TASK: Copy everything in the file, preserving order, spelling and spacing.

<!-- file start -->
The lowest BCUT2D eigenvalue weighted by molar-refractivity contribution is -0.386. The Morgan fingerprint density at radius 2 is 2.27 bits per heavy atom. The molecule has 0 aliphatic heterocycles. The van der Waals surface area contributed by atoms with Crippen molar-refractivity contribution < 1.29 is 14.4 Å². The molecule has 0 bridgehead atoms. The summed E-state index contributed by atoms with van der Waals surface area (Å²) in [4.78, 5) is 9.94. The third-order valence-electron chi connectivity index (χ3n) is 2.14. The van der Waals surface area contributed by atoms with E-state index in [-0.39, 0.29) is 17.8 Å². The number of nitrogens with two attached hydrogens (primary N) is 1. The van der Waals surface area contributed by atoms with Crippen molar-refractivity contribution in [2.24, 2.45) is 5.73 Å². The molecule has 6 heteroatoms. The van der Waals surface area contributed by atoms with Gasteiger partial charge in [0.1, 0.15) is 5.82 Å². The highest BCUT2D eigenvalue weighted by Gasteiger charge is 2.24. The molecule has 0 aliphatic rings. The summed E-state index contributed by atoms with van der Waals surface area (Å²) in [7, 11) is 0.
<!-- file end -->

The lowest BCUT2D eigenvalue weighted by molar-refractivity contribution is -0.386. The Morgan fingerprint density at radius 2 is 2.27 bits per heavy atom. The molecule has 0 aliphatic heterocycles. The van der Waals surface area contributed by atoms with Crippen molar-refractivity contribution < 1.29 is 14.4 Å². The molecule has 0 bridgehead atoms. The summed E-state index contributed by atoms with van der Waals surface area (Å²) in [4.78, 5) is 9.94. The third-order valence-electron chi connectivity index (χ3n) is 2.14. The van der Waals surface area contributed by atoms with E-state index in [-0.39, 0.29) is 17.8 Å². The number of nitrogens with two attached hydrogens (primary N) is 1. The van der Waals surface area contributed by atoms with Crippen molar-refractivity contribution in [2.24, 2.45) is 5.73 Å². The molecule has 6 heteroatoms. The van der Waals surface area contributed by atoms with Gasteiger partial charge in [0.1, 0.15) is 5.82 Å². The highest BCUT2D eigenvalue weighted by Gasteiger charge is 2.24. The molecule has 0 aliphatic rings. The summed E-state index contributed by atoms with van der Waals surface area (Å²) in [7, 11) is 0.